Close, and where the Bakalen lived. It was a double edged sword and he never was much of a gambler. He was about ready to circle back when McEnroe groaned.

“Lilly?” He murmured, trying to shift her so he could see her face.

“Cold… Mike. I’m so cold…” she breathed, her eyes still closed.

Evans’ felt his heart race. “I’ll find shelter, Lilly, don’t worry.”

“Mike… remember Janus 6?” She stammered through a body-wrenching shiver.

“Shh, Lilly… Don’t speak.” He consoled, quickening his pace.

“No, Mike… listen. Remember Janus 6… please!” She implored, her last words fading into incoherency.

Evans furrowed his brow, wondering how long she had if she was hallucinating. He had been to many planets with Lilly McEnroe before, but never Janus 6. It was a geological oddity half a sector away. Why bring it up now?

The Bakalen had disappeared, and his muscles ached from the cold. Swallowing the bile in the back of his throat he kicked the barn door open and slipped inside. Almost immediately he wished he hadn’t.

He could smell the burned flesh of the calf Daling talked about, and as his eyes adjusted to the darkness, he could see the baleful eyes of an adult cow boring into him. Evans brought his phaser to bear, wavering between the calf and the adult. “I don’t want to hurt you,” he offered in a soothing tone.

It paused and looked at him stamping its hoof and making the signal the miners used deep in the mines to tell an operator to stop the cart when you couldn’t hear them.


He stopped, staring as the creature stood down, edging around him to stand by the injured calf. Looking at him as if it had something to say. That’s when it hit him like a brick to the head. Janus 6. The Horta. A seemingly murderous beast was actually sentient. “I can help…” he offered with a thread of hope that it might understand

It canted its head like he had seen then do in the mines. He had never thought about what it meant before. Like it was trying to speak. Trying… or perhaps actually speaking… Evans held his hands up in a non threatening manner, fumbling with his tricorder. Scanning for something… anything he could use to communicate.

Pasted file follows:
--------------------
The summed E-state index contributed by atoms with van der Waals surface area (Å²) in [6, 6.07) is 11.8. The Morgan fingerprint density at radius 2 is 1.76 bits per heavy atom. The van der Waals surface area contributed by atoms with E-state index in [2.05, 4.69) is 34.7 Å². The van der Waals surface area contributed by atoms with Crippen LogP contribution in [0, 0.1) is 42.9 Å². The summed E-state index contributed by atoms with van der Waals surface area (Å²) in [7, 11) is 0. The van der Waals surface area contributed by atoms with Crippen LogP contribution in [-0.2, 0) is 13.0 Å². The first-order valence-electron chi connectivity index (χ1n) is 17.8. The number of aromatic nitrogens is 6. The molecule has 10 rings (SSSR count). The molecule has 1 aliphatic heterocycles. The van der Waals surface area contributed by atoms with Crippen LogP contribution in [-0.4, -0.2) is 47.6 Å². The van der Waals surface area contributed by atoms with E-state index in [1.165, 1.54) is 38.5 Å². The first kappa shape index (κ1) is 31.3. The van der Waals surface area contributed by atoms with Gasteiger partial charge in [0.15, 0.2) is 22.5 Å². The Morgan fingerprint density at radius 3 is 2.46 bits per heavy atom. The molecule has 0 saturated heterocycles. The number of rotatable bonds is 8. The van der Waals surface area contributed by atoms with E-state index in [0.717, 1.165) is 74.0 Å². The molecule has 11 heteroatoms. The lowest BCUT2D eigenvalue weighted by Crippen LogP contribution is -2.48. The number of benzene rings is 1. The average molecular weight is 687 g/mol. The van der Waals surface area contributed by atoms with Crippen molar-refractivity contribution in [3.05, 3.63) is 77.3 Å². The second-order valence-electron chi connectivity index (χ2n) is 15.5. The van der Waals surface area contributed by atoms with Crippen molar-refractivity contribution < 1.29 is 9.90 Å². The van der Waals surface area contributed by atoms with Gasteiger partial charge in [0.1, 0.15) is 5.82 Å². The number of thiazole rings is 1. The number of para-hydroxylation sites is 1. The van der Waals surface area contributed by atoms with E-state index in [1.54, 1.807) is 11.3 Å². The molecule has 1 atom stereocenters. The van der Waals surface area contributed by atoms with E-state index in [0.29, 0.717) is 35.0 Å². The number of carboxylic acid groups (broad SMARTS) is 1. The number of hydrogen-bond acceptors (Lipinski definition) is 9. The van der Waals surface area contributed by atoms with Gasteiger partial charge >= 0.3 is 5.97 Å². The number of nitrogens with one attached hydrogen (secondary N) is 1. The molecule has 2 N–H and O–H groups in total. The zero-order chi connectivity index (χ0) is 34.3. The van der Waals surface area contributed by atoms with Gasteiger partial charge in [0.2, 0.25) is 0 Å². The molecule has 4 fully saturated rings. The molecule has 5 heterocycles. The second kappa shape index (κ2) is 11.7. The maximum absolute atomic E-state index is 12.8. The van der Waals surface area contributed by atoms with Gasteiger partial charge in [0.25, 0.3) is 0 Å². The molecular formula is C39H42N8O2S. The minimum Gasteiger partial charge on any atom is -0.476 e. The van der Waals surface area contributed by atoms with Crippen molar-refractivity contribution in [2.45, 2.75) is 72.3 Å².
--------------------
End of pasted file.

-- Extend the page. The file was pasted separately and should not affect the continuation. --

That’s when he caught it, in the frequencies beyond what most humanoids could hear. A trilling, perhaps a language. “Keep speaking…” he implored.

He struggled to hook his own communicator up into the matrix, letting the devices chug through the input, until a simple message flashed back to him on the screen: [How can murderer help?]

“Murderer?” He swallowed, remembering what Daling said about the dead calves. “We did not know…”

[Never murder innocent, no.]

He shook his head sorrowfully. “We were not innocent, but we did not want to hurt you. She brought that one back to help.” He gestured between Lilly and the calf. “You need help.” Evans’ reasoned, catching the mother’s gaze and locking it with his own. “I have medicine. In her pack. You can have it if you let me help.”

Dragging a hoof across the stable floor she canted her head, and the message flashed across the screen: [You give, we give.]

Barely daring to breathe, Evans dug in McEnroe’s pack, drawing out her med kit and opening it up. “Can you use it?”

[You help son, I warm woman.] It was a plain offer, but one Evans was willing to accept. He knelt down by the bleating calf, applying burn salve and regenerative bandages under the hawk-eye gaze of its mother. When he was finally done he turned back, giving a silent prayer of thanks to see Lilly’s chest rise and fall evenly in sleep.

The Bakalen’s expression was ponderous, sorrowful. [We did not think you would help. We thought you were all murderers. We did not need to freeze so much blood.]

He offered a slow nod of assent, watching as the mother mirrored it. “I can tell my people to leave you alone.”

She settled back on her haunches and for many long minutes no message came over the PADD. Finally she leaned forward and words flashed up. [We need voice. You are voice. Forget this not.]

Evans nodded his head, mutely, letting his eyes meet hers. He had no words to express the amount of apology he wanted to bestow to the Bakalen for this misunderstanding; no way of saying how furious he was – not at them in specific, but that years of ignorant silence between the two species had pushed one to act out in the most vicious and base way possible against the other simply to be heard. And the only thing that would prevent it from happening again was giving them voice.

His voice.

“I am your voice.” They were the only words that slipped out as he stared off into the horizon, waiting for the call from the supply ship to come through.


The Bakalen were silent as the morning dawned and the call came through from the supply ship. Evans ordered two for transport; he would tell the Captain what had happened once he was warm enough to form the words.

The breath that rattled through his teeth was tainted by the stab of sorrow wrenching his gut. Academically he could trace everything back to where things went wrong. But face to face with the death masques of people he had shared dinner with last night; now decorated with their own frozen entrails as the remains of the shelter smoldered in the tenuous light of dawn, it made Evans feel numb. How many years had the Bakalen tried to tell them they were more than stupid pack animals, for a peaceful species to be finally driven to this kind of murder?

He dropped to his knees in the snow still holding McEnroe in his arms. Surrounded by the carnage of misunderstanding, he closed his eyes and waited for the transporter beam to take him away from this nightmare.


Ensign Sal Taybrim


USS Excalibur-A

Edited by Sal Taybrim